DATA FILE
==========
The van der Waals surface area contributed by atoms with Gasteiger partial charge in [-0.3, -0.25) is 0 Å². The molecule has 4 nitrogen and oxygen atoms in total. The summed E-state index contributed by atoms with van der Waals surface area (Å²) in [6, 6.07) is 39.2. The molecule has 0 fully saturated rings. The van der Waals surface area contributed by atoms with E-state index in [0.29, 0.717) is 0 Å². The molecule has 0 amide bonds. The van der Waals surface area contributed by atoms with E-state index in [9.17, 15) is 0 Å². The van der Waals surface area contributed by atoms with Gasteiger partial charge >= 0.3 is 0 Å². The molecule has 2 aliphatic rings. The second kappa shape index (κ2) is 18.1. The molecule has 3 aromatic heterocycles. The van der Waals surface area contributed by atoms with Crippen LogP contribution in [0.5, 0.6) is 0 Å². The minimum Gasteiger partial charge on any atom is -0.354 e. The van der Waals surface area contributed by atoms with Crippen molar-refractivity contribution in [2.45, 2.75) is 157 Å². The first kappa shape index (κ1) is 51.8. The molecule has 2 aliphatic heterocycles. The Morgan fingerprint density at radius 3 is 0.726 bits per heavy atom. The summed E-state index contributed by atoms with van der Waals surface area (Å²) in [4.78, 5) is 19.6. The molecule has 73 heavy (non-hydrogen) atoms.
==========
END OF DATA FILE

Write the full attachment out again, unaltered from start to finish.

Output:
The van der Waals surface area contributed by atoms with Gasteiger partial charge in [-0.3, -0.25) is 0 Å². The molecule has 4 nitrogen and oxygen atoms in total. The summed E-state index contributed by atoms with van der Waals surface area (Å²) in [6, 6.07) is 39.2. The molecule has 0 fully saturated rings. The van der Waals surface area contributed by atoms with E-state index in [0.29, 0.717) is 0 Å². The molecule has 0 amide bonds. The van der Waals surface area contributed by atoms with E-state index in [9.17, 15) is 0 Å². The van der Waals surface area contributed by atoms with Gasteiger partial charge >= 0.3 is 0 Å². The molecule has 2 aliphatic rings. The second kappa shape index (κ2) is 18.1. The molecule has 3 aromatic heterocycles. The van der Waals surface area contributed by atoms with Crippen LogP contribution in [0.5, 0.6) is 0 Å². The minimum Gasteiger partial charge on any atom is -0.354 e. The van der Waals surface area contributed by atoms with Crippen molar-refractivity contribution in [2.45, 2.75) is 157 Å². The first kappa shape index (κ1) is 51.8. The molecule has 2 aliphatic heterocycles. The Morgan fingerprint density at radius 3 is 0.726 bits per heavy atom. The summed E-state index contributed by atoms with van der Waals surface area (Å²) in [4.78, 5) is 19.6. The molecule has 73 heavy (non-hydrogen) atoms.